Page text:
Korean Shamanic Experience in the Age of Digital Intermediality: Park Chan-kyong's Manshin

No Thumbnail Available



Journal Title

Journal ISSN

Volume Title


Department of English, NTNU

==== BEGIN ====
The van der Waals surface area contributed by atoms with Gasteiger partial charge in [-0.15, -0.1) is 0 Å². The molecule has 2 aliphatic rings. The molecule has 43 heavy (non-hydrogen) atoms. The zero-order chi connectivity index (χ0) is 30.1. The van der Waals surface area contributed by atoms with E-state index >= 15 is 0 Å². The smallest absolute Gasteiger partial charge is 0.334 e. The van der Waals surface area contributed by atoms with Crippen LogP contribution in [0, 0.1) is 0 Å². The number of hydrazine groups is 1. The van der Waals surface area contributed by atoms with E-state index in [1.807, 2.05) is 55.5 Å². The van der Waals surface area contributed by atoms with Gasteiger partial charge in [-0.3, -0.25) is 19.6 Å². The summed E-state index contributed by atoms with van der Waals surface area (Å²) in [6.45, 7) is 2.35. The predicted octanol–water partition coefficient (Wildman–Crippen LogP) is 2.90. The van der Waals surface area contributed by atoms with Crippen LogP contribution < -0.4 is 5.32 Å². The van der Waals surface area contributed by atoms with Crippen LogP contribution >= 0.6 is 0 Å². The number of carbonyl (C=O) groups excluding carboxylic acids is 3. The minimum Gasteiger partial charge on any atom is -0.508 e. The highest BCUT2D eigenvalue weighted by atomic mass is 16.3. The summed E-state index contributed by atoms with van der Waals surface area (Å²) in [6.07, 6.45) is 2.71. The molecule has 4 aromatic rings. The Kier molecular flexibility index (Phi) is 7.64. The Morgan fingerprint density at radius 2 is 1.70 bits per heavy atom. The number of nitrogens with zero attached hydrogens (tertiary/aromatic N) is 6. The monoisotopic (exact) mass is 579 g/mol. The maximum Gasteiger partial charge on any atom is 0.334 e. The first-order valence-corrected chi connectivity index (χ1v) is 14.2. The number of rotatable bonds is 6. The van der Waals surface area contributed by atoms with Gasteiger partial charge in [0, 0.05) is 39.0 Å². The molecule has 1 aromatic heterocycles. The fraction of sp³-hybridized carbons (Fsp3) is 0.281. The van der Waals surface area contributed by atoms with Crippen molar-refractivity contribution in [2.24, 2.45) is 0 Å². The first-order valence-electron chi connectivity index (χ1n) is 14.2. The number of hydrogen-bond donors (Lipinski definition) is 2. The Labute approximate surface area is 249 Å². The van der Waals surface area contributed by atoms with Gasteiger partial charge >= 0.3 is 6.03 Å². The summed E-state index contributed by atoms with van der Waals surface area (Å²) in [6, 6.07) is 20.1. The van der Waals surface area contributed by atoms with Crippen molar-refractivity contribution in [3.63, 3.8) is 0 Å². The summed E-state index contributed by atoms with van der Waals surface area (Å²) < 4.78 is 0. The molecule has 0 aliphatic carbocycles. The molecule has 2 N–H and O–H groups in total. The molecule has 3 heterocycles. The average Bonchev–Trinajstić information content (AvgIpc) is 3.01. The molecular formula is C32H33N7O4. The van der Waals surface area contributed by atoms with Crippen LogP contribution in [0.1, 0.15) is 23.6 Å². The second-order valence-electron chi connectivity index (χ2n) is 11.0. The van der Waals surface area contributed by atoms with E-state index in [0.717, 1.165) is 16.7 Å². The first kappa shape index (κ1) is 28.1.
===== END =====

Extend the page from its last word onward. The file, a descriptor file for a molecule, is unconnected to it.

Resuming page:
Despite the recent increased interest in Korean shamanism in Korean film studies, most relevant publications have tended to confine their discussions only to the question of the legitimacy of Korean films' representations of Korean shamanism. In doing so, existing Korean film scholarship has not yet substantially explored equally important questions such as: What different aesthetic techniques have the Korean films about shamanism employed to represent and/or express the subjective and objective experiences of Korean shamanic rituals? What are the socio-cultural and political implications of these cinematic engagements with Korean shamanism? The need for a closer look at these issues has become more obvious as new, more experimental Korean films and other forms of media dealing with shamanism have appeared during the past decade. Park Chan-kyong's experimental documentary Manshin: Ten Thousand Spirits (2013) is especially notable in this regard since it employs digitally-enabled intermedial techniques. This paper explores the ways in which Manshin’s use of these techniques is able to express the cultural otherness of Korean shamanism. I will argue that this film’s hypermediated use of several intermedial techniques enables it to express the fantastic quality of trance-like shamanic experiences, rewrite the biography of shaman Kim Keum-hwa and the history of Korean shamanism in the form of materialist historiography, and profane shamanic practices against the recent tendency to spectacularize them. In this regard, Manshin can be seen to significantly contribute to a reimagining of the postcolonial nation of Korea as one that is irreducibly heterogeneous and open to new socio-cultural possibilities.